- The Washington Times - Friday, April 24, 2009

Scores of the District’s paramedics failed to meet the minimum national standard on written exams testing or mishandled basic life-saving procedures during videotaped assessments, according to interviews, videos and documents obtained by The Washington Times.

One of the nation’s premier emergency medical professionals, who reviewed the materials at The Times’ request, said the deficiencies identified during a sweeping assessment of the city’s paramedics posed a safety crisis for the nation’s capital.

“Based on what I saw on those videos, there is no question in my mind,” said Paul Werfel, director of New York’s Stony Brook University’s paramedic program and a clinical assistant professor of health sciences. “To be perfectly honest, I think there’s a real threat here. The safety of the people of the District of Columbia is at risk. It’s a clear and present danger to them.”

He said many of the paramedics displayed a lack of familiarity with the equipment they were using and had difficulty performing basic paramedic tasks, such as intubating a patient. He said that one paramedic put a bag valve mask that assists patients with breathing difficulties on the mannequin upside down, others mismanaged the patients’ airways, and others administered medications to cardiac arrest victims when the situation called for electric shocks. Many of the paramedics used obsolete techniques to determine the condition of the patient.

The city has about 250 paramedics, and about 175 have been put through the assessment program at a training center in Maryland. The Times obtained test scores for at least 95 of the paramedics. Only three scored in a range to get a passing grade under the national standards for entry-level paramedics.

City officials originally threatened an investigation or legal action to stop The Times from publishing the materials, saying exposing the scores would hurt the city’s efforts at improving its oft-criticized paramedic service. But after a further review, D.C. Attorney General Peter J. Nickles said too many people had access to the information to pursue any leak probe or legal action.

Fire and EMS Chief Dennis L. Rubin and Mayor Adrian M. Fenty issued a two-page statement this week addressing the city’s efforts to assess its paramedic force and make improvements.

The statement hailed the department’s “historic effort to improve the level of clinically competent, professional and compassionate patient care through enhanced training, education, performance evaluation and quality assurance.” It said the testing, performed from March to June 2008 by the Maryland Fire Rescue Institute (MFRI), led to the creation of improved clinical protocols. It also said that “several areas for systemic training have been identified,” although it did not name them.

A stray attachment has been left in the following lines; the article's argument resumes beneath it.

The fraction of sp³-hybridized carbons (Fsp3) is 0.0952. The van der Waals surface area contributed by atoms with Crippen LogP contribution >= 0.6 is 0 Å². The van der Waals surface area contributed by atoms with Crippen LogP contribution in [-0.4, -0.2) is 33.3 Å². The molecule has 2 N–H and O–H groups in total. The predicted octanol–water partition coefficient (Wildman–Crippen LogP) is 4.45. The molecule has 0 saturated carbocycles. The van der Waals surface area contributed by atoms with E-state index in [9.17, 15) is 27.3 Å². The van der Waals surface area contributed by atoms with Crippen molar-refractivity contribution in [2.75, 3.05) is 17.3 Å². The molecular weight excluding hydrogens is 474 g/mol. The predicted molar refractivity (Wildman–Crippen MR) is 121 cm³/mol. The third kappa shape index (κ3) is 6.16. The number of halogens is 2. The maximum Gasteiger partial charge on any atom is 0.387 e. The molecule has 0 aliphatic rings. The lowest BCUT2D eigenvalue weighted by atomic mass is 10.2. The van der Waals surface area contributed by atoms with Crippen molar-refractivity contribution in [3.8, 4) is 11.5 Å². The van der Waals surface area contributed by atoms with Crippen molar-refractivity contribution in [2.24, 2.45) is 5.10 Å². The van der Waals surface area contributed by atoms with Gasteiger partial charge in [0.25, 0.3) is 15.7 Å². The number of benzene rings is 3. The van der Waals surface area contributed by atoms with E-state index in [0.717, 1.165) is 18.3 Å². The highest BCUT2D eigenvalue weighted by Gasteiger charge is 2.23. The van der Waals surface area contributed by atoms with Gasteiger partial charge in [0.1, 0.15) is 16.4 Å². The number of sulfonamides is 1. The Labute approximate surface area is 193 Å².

The statement issued Wednesday warned that examining the tests “without a thorough understanding of the testing environment and process could lead to misinterpretation of the results” and suggested that the “attacks” by unnamed people were an attempt to thwart the agency’s reforms.

“Transformational change of this nature is very threatening to special interest groups and individuals that want to maintain the status quo,” the release said. “These persons will continue their attempts to destroy public trust in an effort to undermine the District’s EMS improvements.”

The written test, taken by about 175 of the city’s 250 advanced life-support providers, is equivalent to the National Registry of Emergency Medical Technicians test for paramedics — an entry-level examination required for national certification in 38 states and the District.

The same 175 paramedics were videotaped during a practical skills assessment in which they were required to deal with a cardiac arrest on a high-tech mannequin. Both tests were administered at MFRI, a nationally known training facility affiliated with the University of Maryland in College Park.

The Times obtained about 90 of the videotaped assessments and 95 of the written test scores. On the 95 written tests, only three paramedics scored 70 percent or above; a passing grade for an entry-level paramedic on the national registry exam is 75. Twenty-three paramedics scored between 60 percent and 70 percent, and more than two-thirds scored below 60 percent.

The lowest score The Times reviewed, below 40 percent, belonged to a field training officer, the documents stated.

More than 75 of the 10-minute videos were submitted by The Times to multiple local and nationally recognized paramedic instructors and quality-assurance specialists, who said they observed egregious health care violations.

“The performances I saw on these particular tapes I would not accept from people graduating a paramedic course, much less people with years of experience,” said Mr. Werfel, a founding member of the board of directors of the National EMS Educators’ Association. “Almost all of them exhibited extremely poor technique,” Mr. Werfel said. “Based on the videos I saw, I wouldn’t be able to sleep at night if I was responsible for putting these people on the streets.”

‘Outstanding’ performances?

Mr. Werfel cited one test in which a paramedic failed to notice for more than 30 seconds that his patient had gone into cardiac arrest. The test, unbeknownst to Mr. Werfel, was taken by one of the District’s senior emergency medical services administrators.